Diabetes, obesity & metabolism 2017 01 26() doi 10.1111/dom.12890
Glucagon-like peptide-1 (GLP-1) receptor agonists represent an attractive treatment option for patients with type 2 diabetes mellitus as they are associated with improved glycemic control, weight loss and low risk of hypoglycemia. The present analysis aimed to compare the cost-effectiveness of two GLP-1 receptor agonists, liraglutide 1.8 mg and lixisenatide 20 µg, in the UK setting based on the LIRA-LIXI(TM) trial (NCT01973231).
MATERIALS AND METHODS
Projections of costs (in 2015 pound sterling [GBP]) and clinical outcomes were made over patient lifetimes using the IMS CORE Diabetes Model. The baseline cohort and treatment effects applied on initiation of GLP-1 receptor agonists were taken from the LIRA-LIXI(TM) trial. Future costs and clinical benefits were discounted at 3.5% annually.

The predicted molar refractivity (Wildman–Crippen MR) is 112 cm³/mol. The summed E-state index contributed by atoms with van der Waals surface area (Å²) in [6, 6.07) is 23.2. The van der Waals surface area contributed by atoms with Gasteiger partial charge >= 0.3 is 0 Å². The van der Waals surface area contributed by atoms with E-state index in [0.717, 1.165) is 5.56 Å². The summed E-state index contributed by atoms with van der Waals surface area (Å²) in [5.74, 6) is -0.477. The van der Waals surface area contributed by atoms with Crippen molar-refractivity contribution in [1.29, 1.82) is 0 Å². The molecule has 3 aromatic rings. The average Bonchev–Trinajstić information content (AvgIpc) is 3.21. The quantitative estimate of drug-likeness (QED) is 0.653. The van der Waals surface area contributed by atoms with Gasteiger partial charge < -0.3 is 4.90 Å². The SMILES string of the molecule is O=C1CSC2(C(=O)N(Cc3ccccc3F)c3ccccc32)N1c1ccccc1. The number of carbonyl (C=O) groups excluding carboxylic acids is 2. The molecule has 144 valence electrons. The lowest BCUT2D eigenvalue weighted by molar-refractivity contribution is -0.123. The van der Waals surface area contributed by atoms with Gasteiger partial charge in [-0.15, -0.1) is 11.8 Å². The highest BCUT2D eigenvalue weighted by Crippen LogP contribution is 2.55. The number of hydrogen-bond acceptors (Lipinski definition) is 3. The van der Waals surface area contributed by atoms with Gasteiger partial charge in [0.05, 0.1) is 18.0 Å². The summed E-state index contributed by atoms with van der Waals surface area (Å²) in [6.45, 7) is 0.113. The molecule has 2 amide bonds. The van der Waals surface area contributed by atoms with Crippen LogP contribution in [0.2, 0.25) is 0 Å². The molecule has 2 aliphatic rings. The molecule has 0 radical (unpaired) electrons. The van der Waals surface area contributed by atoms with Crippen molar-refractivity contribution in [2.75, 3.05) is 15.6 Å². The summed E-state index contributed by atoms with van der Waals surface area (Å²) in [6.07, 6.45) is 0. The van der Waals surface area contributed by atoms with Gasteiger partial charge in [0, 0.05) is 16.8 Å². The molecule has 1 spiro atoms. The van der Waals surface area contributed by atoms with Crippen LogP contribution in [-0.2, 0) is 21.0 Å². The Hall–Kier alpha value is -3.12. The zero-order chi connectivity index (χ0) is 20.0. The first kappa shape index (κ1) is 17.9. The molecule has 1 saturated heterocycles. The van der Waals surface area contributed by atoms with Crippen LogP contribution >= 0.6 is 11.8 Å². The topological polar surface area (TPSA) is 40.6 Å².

Liraglutide 1.8 mg was associated with improved discounted quality-adjusted life expectancy (8.87 versus 8.76 quality-adjusted life years [QALYs]) versus lixisenatide 20 µg. A greater reduction in HbA1c with liraglutide 1.8 mg led to fewer diabetes-related complications and delayed their time of onset. Liraglutide 1.8 mg was associated with increased total costs (GBP 37,153 versus GBP 36,174), driven by higher acquisition costs, but this was partially offset by savings from diabetes-related complications avoided (GBP 26,969 versus GBP 27,912). Liraglutide 1.8 mg was associated with an incremental cost-effectiveness ratio of GBP 8,901 per QALY gained versus lixisenatide 20 µg.
Long-term projections suggest that treatment of patients with type 2 diabetes with liraglutide 1.8 mg is likely to be considered highly cost-effective compared with lixisenatide 20 µg treatment in the UK setting.